Do you remember this sweet pooch, Alondra? Do you remember back in September when her leg was broken by a car and I took her to the vet for surgery? She belongs to the family across the street, but since they weren't going to get help for her, I did.
Since her surgery, Alondra has had a rod holding her femur together and she was scheduled to have it removed today. The rod was sticking out a few inches beyond her hip, and when I found out the rod would be coming out, it was like there was suddenly an end in sight. For the past three months, I've been at the vet with her at least once every two weeks, sometimes every week, for check ups. Each time, the vet would palpate her leg to feel how it was healing and each time he'd say, "A few more weeks."
So on Saturday I saw Alondra's family and told them the good news -- that the rod would be coming out on Wednesday. We left for the day and came home Saturday night to Alondra sitting, predictably, on our front porch. We let her in, fed her, and she limped off to the dog bed for a snooze. Scott's parents were here visiting last week and at some point on Saturday night, Scott's mom asked, "Where's Alondra's rod?" What? It was gone. No rod, no way, no how. Alondra seemed happy and didn't seem to be in more pain than before, although she wouldn't put weight on the leg when I scratched under her chin...she has two spots under her chin where, when you scratch in the right spot, the back leg on that side goes nuts. When I scratched under her chin on the broken leg side, she wouldn't put weight on it to let her other leg go crazy. I didn't think much about it at the time.
Fast forward to this morning. Alondra and I drove to the vet, I told the vet what happened, he palpated her leg and...ugh. It makes my heart drop just to type it. Her leg is broken again. When he pushes on the broken spot, it's like there is a joint in the middle of her femur and the bottom half of her leg moves.
"Gente," the vet mumbled under his breath. That means, "People." It's the same thing you or I would say when annoyed by the incompetence of someone who would pull a surgically-inserted rod out of a dog's leg.
"What am I supposed to say to her family?" I asked. He thought for a moment. "If you don't want trouble, don't tell them that it is their fault. Don't tell them that they didn't take care of her, that they didn't feed her, that they mistreated her," all of which have been happening, "Just tell them that the surgery didn't work. Three months!" he said. He looked defeated. I feel defeated. When you invest three months into making a dog better and, with one dumb choice all of the work is undone...I just can't tell you how frustrating it feels.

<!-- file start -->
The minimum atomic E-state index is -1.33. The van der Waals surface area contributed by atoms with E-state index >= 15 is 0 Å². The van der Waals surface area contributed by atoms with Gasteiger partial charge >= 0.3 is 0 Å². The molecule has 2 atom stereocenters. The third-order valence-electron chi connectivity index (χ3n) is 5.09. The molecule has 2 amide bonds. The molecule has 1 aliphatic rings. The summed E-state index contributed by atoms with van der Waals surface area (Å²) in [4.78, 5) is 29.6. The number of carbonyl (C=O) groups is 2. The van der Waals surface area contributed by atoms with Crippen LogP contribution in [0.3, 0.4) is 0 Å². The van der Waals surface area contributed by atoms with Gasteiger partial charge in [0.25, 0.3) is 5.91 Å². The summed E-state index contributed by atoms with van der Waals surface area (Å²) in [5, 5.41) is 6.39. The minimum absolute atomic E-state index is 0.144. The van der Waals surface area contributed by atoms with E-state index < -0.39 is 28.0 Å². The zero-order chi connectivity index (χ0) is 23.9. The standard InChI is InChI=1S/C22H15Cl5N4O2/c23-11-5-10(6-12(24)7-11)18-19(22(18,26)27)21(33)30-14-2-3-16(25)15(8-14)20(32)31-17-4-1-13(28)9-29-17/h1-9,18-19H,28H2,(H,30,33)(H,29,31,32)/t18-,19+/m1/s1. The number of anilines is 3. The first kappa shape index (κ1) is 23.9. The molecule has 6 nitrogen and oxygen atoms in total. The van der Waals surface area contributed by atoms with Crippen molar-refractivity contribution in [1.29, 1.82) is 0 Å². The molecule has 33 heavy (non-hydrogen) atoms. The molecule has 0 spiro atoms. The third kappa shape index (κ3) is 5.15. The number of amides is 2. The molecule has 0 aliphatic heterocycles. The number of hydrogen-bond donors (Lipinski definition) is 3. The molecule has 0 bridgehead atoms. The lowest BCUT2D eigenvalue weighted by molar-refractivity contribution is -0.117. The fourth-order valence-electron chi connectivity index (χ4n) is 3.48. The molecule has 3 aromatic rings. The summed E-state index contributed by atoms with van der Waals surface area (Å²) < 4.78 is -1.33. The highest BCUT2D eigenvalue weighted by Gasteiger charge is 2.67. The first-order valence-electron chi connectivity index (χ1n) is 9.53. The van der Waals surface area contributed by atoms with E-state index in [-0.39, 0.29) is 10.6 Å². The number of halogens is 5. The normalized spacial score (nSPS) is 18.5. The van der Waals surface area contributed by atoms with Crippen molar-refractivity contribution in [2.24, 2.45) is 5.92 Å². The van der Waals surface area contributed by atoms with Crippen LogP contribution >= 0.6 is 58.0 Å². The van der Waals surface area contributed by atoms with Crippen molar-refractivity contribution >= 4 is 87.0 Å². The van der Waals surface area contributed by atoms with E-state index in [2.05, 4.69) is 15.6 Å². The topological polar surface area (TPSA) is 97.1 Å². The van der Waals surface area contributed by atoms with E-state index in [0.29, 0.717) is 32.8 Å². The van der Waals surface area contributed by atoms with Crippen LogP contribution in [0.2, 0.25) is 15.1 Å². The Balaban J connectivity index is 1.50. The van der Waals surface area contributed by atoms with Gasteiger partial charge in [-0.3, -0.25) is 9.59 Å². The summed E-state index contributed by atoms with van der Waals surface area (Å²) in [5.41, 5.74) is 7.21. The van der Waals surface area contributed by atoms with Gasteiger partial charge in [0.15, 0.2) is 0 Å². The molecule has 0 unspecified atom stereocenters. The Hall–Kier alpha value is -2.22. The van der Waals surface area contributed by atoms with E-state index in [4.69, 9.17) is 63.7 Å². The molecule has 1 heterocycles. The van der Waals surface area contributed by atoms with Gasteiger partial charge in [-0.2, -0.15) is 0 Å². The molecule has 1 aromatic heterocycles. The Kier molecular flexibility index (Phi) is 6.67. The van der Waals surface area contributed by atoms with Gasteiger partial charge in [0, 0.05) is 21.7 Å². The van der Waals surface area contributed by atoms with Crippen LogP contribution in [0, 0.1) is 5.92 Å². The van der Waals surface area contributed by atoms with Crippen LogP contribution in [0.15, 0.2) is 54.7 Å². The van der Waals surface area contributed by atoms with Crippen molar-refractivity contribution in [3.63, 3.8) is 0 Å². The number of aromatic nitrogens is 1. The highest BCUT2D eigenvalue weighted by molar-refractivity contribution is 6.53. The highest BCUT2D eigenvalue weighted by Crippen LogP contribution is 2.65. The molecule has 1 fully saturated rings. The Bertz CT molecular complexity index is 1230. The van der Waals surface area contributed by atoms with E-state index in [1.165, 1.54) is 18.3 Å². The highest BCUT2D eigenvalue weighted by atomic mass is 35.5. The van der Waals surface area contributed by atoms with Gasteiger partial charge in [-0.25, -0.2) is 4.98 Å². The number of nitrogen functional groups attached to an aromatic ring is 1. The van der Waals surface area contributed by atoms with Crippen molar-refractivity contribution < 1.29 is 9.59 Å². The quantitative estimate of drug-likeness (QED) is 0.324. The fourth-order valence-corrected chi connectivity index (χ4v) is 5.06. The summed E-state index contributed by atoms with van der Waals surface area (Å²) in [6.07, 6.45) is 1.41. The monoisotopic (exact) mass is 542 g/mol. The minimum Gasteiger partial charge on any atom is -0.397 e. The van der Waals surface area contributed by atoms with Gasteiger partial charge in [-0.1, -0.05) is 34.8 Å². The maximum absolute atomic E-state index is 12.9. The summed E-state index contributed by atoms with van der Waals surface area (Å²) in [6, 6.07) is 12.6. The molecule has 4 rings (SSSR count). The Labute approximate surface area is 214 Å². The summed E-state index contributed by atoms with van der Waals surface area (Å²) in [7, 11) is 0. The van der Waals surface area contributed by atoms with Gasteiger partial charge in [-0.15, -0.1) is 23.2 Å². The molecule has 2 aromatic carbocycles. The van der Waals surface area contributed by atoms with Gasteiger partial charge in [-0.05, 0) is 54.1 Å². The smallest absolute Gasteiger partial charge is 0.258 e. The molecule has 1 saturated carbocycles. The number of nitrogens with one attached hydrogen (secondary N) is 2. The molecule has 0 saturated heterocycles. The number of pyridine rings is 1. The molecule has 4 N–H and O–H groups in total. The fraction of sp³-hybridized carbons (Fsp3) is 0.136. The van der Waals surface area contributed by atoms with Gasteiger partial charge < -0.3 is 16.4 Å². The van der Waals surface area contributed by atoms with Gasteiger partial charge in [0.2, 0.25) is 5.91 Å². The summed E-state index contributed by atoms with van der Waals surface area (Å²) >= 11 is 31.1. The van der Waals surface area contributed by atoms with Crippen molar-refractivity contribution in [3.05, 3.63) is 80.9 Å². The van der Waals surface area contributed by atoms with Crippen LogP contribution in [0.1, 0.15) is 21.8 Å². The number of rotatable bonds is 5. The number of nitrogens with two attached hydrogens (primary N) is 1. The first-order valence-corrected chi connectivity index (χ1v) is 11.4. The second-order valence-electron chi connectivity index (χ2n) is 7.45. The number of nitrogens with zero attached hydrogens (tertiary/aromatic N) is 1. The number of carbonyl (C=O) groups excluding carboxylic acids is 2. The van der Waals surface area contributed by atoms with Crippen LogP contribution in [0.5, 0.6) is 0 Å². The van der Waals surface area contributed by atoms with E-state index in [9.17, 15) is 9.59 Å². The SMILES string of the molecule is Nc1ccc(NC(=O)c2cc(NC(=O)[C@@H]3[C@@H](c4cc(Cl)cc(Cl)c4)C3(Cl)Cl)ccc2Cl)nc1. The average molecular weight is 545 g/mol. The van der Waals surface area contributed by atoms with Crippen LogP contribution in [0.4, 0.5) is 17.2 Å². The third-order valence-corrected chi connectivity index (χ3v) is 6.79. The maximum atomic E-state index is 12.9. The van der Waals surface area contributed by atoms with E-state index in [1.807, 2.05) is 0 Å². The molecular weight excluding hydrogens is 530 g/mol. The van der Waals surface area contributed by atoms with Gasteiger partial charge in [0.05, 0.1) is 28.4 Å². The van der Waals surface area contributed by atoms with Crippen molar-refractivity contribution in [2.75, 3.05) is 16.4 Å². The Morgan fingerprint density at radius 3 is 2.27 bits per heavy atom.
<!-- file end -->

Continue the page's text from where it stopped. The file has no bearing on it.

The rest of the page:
Alondra's prognosis is not great. The vet said he could possibly go back in and fix the leg but it didn't sound promising. He said it would be better to leave it, since she doesn't seem to be in pain, and see what happens. If it gets bad, he can remove her leg. She's already adapted to walking three-legged, so becoming a tri-pod would not be the end of the world for her. In fact, it might be better.
What is sad for me is that this was not my vision for Alondra. That sounds selfish, probably. When she had the surgery, I thought that by this time, I'd be able to take her to the beach with Libbie and me. I thought she'd be romping carelessly in the waves like Libbie does. I thought she'd be back out there barking at people and chasing cats. She still has happy moments, but her spirit is dampened and she's not as active as she was. She can't be. And, frankly, I'm sad. I'm sad for her. I'm sad that she doesn't get to be the carefree dog she deserves to be.
Dealing with my feelings about animals is part of living in Mexico. When you live here, the daily trials of humans who live on dirt floors without running water and animals who are nothing more than an afterthought are in your face every time you walk out the front door -- they don't hide behind closed doors or seem non-existant like suffering in most of America. I have to say, confronting it daily is something I won't miss.
Author's note: The vet who has been caring for Alondra is part of a non-profit vetrinary clinic. The organization has spayed/neutered 131 dogs and cats since mid-September, all free of charge. Each spay/neuter costs them a total of M$250, which is around US$20, and they are nearly out of money. If you'd like to help with a financial gift, please go to their website, SayulitAnimals, and give generously. They are making a difference in the lives of people and animals in this part of Mexico.